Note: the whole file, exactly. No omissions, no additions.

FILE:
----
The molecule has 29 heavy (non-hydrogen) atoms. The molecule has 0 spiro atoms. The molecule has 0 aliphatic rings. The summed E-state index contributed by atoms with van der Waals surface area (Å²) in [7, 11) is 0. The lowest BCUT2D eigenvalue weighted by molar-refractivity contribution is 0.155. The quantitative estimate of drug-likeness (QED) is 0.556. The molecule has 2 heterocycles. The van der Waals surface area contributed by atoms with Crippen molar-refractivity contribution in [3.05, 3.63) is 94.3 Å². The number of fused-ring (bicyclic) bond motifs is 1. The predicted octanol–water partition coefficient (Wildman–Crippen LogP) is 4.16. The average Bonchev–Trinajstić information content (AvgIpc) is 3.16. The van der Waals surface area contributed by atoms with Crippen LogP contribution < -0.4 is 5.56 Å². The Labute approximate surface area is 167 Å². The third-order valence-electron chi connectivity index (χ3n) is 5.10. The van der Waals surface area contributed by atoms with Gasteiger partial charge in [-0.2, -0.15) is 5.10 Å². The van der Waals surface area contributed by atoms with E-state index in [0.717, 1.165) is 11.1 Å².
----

The molecule has 29 heavy (non-hydrogen) atoms. The molecule has 0 spiro atoms. The molecule has 0 aliphatic rings. The summed E-state index contributed by atoms with van der Waals surface area (Å²) in [7, 11) is 0. The lowest BCUT2D eigenvalue weighted by molar-refractivity contribution is 0.155. The quantitative estimate of drug-likeness (QED) is 0.556. The molecule has 2 heterocycles. The van der Waals surface area contributed by atoms with Crippen molar-refractivity contribution in [3.05, 3.63) is 94.3 Å². The number of fused-ring (bicyclic) bond motifs is 1. The predicted octanol–water partition coefficient (Wildman–Crippen LogP) is 4.16. The average Bonchev–Trinajstić information content (AvgIpc) is 3.16. The van der Waals surface area contributed by atoms with Crippen LogP contribution < -0.4 is 5.56 Å². The Labute approximate surface area is 167 Å². The third-order valence-electron chi connectivity index (χ3n) is 5.10. The van der Waals surface area contributed by atoms with Gasteiger partial charge in [-0.2, -0.15) is 5.10 Å². The van der Waals surface area contributed by atoms with E-state index in [0.717, 1.165) is 11.1 Å².